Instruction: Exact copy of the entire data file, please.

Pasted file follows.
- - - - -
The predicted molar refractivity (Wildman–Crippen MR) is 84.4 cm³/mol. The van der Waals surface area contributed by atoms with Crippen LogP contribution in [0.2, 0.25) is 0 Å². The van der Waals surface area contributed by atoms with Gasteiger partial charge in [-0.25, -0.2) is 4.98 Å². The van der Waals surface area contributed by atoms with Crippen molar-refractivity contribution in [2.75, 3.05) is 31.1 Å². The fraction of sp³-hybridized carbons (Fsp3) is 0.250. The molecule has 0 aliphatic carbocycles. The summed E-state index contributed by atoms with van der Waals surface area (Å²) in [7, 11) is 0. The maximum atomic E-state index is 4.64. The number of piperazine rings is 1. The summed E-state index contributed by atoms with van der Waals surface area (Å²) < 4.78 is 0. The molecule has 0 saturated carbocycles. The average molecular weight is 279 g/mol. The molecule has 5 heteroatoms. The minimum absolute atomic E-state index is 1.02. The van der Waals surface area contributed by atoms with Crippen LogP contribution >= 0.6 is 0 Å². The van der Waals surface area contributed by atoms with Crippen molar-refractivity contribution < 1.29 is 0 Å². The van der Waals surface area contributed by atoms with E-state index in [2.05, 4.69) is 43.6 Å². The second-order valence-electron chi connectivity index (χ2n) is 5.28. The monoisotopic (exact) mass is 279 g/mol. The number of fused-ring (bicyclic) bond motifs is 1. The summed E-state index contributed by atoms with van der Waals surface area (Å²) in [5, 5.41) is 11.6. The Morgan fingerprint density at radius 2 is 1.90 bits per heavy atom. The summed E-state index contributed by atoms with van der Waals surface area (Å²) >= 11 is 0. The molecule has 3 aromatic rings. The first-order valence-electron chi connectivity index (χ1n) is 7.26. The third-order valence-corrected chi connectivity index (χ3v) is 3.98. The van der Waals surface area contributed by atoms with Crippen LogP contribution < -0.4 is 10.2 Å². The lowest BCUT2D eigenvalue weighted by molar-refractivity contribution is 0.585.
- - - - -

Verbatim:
The predicted molar refractivity (Wildman–Crippen MR) is 84.4 cm³/mol. The van der Waals surface area contributed by atoms with Crippen LogP contribution in [0.2, 0.25) is 0 Å². The van der Waals surface area contributed by atoms with Gasteiger partial charge in [-0.25, -0.2) is 4.98 Å². The van der Waals surface area contributed by atoms with Crippen molar-refractivity contribution in [2.75, 3.05) is 31.1 Å². The fraction of sp³-hybridized carbons (Fsp3) is 0.250. The molecule has 0 aliphatic carbocycles. The summed E-state index contributed by atoms with van der Waals surface area (Å²) in [7, 11) is 0. The maximum atomic E-state index is 4.64. The number of piperazine rings is 1. The summed E-state index contributed by atoms with van der Waals surface area (Å²) < 4.78 is 0. The molecule has 0 saturated carbocycles. The average molecular weight is 279 g/mol. The molecule has 5 heteroatoms. The minimum absolute atomic E-state index is 1.02. The van der Waals surface area contributed by atoms with Crippen LogP contribution >= 0.6 is 0 Å². The van der Waals surface area contributed by atoms with Crippen molar-refractivity contribution < 1.29 is 0 Å². The van der Waals surface area contributed by atoms with E-state index in [2.05, 4.69) is 43.6 Å². The second-order valence-electron chi connectivity index (χ2n) is 5.28. The monoisotopic (exact) mass is 279 g/mol. The number of fused-ring (bicyclic) bond motifs is 1. The summed E-state index contributed by atoms with van der Waals surface area (Å²) in [5, 5.41) is 11.6. The Morgan fingerprint density at radius 2 is 1.90 bits per heavy atom. The summed E-state index contributed by atoms with van der Waals surface area (Å²) >= 11 is 0. The molecule has 3 aromatic rings. The first-order valence-electron chi connectivity index (χ1n) is 7.26. The third-order valence-corrected chi connectivity index (χ3v) is 3.98. The van der Waals surface area contributed by atoms with Crippen LogP contribution < -0.4 is 10.2 Å². The lowest BCUT2D eigenvalue weighted by molar-refractivity contribution is 0.585.